Sir Keir Starmer
The shadow Brexit secretary has forged an enviable lead with a series of solid media performances and a promotional video that tried to put to bed the impression that he is a soft, plummy-voiced southerner who might struggle to win northern seats. Following a declaration of support from Unison, the MP for St Pancras and Holborn is tantalisingly close to guaranteeing his position in the one member, one vote runoff.
Nominations so far: 68
Notable supporters: Dave Prentis, general secretary of Unison; Labour’s veteran chief whip Nick Brown, who served under Blair, Brown and Corbyn; former foreign secretary Margaret Beckett.
The shadow business secretary was supposed to be a shoo-in as the leftist candidate but has struggled amid rumours that some union leaders and MPs see her as uninspiring. She launched her campaign on Tuesday with an article supporting Jeremy Corbyn’s socialist policies but which failed to mention Brexit or antisemitism. Said to have delivered a lacklustre performance at the parliamentary Labour party (PLP) hustings on Tuesday, which one leftwing MP described as “boring – like watching paint dry”. But she has made the threshold of 22 MPs and is expected to find the unions and party members easier to win over.
Nominations so far: 26
Notable supporters: Shadow home secretary Diane Abbott; shadow chancellor John McDonnell; deputy leadership hopeful (and flatmate) Angela Rayner.
The soft-left MP, who has championed the needs of Britain’s towns, announced her decision to run in a letter to constituents in the Wigan Post. She began with a discouraging YouGov poll showing she commanded just 6% support among members. But she won over the PLP with a speech condemning Corbyn’s aides for allowing “factions and friends of the leader to determine where resources go” during the election campaign. She has swiftly become an unexpectedly meme-friendly candidate as her speeches about towns and bus routes are remixed with music by the Vengaboys, Taylor Swift and Toto.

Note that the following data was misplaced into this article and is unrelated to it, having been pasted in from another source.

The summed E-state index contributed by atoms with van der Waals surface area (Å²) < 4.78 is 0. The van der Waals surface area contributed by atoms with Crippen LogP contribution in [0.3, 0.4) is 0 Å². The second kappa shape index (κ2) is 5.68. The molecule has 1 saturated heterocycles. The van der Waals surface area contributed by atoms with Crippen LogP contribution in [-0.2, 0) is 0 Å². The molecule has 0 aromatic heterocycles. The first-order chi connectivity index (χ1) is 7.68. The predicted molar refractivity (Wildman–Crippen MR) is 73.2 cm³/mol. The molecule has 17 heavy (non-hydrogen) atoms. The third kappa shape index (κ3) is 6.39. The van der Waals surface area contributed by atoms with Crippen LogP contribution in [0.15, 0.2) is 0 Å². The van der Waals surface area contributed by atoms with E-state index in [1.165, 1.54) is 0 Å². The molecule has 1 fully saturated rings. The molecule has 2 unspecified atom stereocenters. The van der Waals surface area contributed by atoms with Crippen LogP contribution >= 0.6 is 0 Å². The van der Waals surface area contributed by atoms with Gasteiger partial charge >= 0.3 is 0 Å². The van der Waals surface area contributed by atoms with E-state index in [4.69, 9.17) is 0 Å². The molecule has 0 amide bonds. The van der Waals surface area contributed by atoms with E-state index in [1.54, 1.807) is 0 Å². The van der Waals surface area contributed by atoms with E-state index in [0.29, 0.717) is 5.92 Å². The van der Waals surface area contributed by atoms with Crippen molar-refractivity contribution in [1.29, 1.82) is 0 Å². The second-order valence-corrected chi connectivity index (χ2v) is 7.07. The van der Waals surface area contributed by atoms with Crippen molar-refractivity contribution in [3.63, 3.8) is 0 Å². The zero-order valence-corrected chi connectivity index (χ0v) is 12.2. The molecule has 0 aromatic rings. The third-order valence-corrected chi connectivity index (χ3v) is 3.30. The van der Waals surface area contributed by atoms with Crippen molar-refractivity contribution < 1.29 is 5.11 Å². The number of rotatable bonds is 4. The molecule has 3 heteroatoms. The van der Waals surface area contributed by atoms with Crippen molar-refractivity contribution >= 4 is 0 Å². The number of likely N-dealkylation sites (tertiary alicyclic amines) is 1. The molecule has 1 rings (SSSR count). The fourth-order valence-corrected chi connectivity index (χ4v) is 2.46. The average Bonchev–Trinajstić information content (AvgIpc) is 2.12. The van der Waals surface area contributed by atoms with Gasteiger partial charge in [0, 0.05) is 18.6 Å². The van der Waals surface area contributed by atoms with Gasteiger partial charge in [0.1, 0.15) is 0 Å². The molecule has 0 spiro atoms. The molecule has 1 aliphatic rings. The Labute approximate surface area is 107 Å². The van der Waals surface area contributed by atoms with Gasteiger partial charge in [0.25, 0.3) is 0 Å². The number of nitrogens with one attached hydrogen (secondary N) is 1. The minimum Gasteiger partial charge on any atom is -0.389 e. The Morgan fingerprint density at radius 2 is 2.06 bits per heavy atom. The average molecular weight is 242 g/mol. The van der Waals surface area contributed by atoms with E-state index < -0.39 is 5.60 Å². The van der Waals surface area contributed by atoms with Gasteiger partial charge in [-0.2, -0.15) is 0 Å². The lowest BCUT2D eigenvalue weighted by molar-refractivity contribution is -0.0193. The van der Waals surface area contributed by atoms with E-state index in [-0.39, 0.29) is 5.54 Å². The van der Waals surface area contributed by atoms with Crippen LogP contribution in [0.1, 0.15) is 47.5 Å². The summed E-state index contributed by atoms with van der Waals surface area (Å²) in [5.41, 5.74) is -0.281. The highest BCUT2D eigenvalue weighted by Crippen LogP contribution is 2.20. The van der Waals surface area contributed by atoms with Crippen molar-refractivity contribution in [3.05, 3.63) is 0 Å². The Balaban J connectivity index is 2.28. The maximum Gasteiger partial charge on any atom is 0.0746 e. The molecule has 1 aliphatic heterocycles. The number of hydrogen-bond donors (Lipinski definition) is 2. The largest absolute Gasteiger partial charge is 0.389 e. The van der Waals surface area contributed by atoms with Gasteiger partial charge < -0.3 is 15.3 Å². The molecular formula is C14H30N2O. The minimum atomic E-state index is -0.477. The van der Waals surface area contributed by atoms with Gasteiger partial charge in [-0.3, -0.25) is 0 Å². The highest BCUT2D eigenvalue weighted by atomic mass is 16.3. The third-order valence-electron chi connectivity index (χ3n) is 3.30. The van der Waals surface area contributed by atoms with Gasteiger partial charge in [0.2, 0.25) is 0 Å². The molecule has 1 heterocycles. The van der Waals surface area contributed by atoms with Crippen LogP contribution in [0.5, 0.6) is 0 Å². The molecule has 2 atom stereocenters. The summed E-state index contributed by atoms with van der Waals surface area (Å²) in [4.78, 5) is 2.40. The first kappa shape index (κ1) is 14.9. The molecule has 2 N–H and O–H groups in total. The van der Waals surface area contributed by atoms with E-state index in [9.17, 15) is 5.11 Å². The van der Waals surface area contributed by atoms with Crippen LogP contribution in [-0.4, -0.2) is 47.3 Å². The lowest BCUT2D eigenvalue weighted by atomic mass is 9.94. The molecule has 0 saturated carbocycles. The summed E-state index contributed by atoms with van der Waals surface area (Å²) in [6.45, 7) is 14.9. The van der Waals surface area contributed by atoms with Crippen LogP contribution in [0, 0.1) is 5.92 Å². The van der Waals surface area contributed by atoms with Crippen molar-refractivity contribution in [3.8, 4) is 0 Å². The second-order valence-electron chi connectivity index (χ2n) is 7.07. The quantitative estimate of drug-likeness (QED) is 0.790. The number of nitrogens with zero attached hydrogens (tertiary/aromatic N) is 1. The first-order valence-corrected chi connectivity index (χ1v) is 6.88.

Nominations so far: 24
Notable supporters: Shadow health secretary Jon Ashworth; former union leader Jack Dromey; shadow police minister Louise Haigh.
While the Birmingham Yardley MP remains an outside bet, she has now definitely made it to the next stage of the process, passing the crucial barrier of 22 parliamentary nominations on Thursday. Phillips had won praise from some of her fellow MPs following a hustings event for candidates on Tuesday, with some saying she and Nandy had been the most open about the need for fundamental changes within Labour under a new leader, and was a constant presence in the media.
Nominations so far: 22
Notable supporters: Former ministers Chris Bryant, Liz Kendall and Margaret Hodge.
In some ways, the Norwich South MP has achieved quite a lot, and has arguably generated more policy ideas than the rest of the field combined. In a speech on Friday he called for a radical reshaping of Labour based around electoral reform and collaboration with other parties – not to mention a referendum on the monarchy. But there was one glaring problem: a lack of support from fellow Labour MPs or MEPs. Barring a mini-miracle, Lewis seems unlikely to reach the 22 nominations needed to proceed.
Nominations so far: four
Notable supporters: Clive Lewis. Among MPs, Rachael Maskell and new entrant Nadia Whittome have also backed him.
Not the campaign week the shadow foreign secretary would have envisaged. Thornberry has not lacked attention, for example for the comment piece in Jewish News in which she accused Jeremy Corbyn’s aides of trying to remove criticism of Palestinian actions from December’s manifesto. She was similarly blunt in telling Sky that Corbyn merited a 10/10 for energising Labour, but 0/10 for election success. But at the end of it all, she only had ten nominations, and looks set to be eliminated.
Nominations so far: 10
Notable supporters: public accounts committee chair Meg Hillier, shadow defence minister Nia Griffith, former shadow minister Catherine West.
• This article was amended on 13 January 2020 because an earlier version referred, in one instance, to Thornberry having nine nominations, when the correct number, as given in another instance, was ten.